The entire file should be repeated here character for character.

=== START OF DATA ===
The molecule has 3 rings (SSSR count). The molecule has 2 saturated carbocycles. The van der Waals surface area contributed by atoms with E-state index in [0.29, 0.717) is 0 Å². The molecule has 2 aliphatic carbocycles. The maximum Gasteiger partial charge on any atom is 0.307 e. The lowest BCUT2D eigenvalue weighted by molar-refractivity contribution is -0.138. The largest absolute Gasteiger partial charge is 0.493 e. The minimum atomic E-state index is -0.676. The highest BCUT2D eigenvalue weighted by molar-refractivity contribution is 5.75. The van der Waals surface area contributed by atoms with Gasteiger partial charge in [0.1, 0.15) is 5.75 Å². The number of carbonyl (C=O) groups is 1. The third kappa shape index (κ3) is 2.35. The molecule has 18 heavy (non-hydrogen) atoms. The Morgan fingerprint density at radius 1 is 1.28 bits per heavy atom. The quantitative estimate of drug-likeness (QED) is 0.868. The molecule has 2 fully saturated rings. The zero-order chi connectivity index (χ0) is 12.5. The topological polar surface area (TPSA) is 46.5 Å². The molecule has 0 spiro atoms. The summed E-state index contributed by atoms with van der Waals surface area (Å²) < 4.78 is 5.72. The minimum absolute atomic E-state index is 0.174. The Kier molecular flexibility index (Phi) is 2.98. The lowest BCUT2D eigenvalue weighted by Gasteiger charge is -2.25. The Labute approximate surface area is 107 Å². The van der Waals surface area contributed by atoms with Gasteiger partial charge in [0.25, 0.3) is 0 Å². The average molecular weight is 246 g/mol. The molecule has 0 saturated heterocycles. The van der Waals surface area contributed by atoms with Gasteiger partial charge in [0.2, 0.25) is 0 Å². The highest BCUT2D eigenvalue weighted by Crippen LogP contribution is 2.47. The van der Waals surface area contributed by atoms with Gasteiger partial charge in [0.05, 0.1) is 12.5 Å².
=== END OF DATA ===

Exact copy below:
The molecule has 3 rings (SSSR count). The molecule has 2 saturated carbocycles. The van der Waals surface area contributed by atoms with E-state index in [0.29, 0.717) is 0 Å². The molecule has 2 aliphatic carbocycles. The maximum Gasteiger partial charge on any atom is 0.307 e. The lowest BCUT2D eigenvalue weighted by molar-refractivity contribution is -0.138. The largest absolute Gasteiger partial charge is 0.493 e. The minimum atomic E-state index is -0.676. The highest BCUT2D eigenvalue weighted by molar-refractivity contribution is 5.75. The van der Waals surface area contributed by atoms with Gasteiger partial charge in [0.1, 0.15) is 5.75 Å². The number of carbonyl (C=O) groups is 1. The third kappa shape index (κ3) is 2.35. The molecule has 18 heavy (non-hydrogen) atoms. The Morgan fingerprint density at radius 1 is 1.28 bits per heavy atom. The quantitative estimate of drug-likeness (QED) is 0.868. The molecule has 2 fully saturated rings. The zero-order chi connectivity index (χ0) is 12.5. The topological polar surface area (TPSA) is 46.5 Å². The molecule has 0 spiro atoms. The summed E-state index contributed by atoms with van der Waals surface area (Å²) < 4.78 is 5.72. The minimum absolute atomic E-state index is 0.174. The Kier molecular flexibility index (Phi) is 2.98. The lowest BCUT2D eigenvalue weighted by Gasteiger charge is -2.25. The Labute approximate surface area is 107 Å². The van der Waals surface area contributed by atoms with Gasteiger partial charge in [0.25, 0.3) is 0 Å². The average molecular weight is 246 g/mol. The molecule has 0 saturated heterocycles. The van der Waals surface area contributed by atoms with Gasteiger partial charge in [0.2, 0.25) is 0 Å². The highest BCUT2D eigenvalue weighted by Crippen LogP contribution is 2.47. The van der Waals surface area contributed by atoms with Gasteiger partial charge in [0.05, 0.1) is 12.5 Å².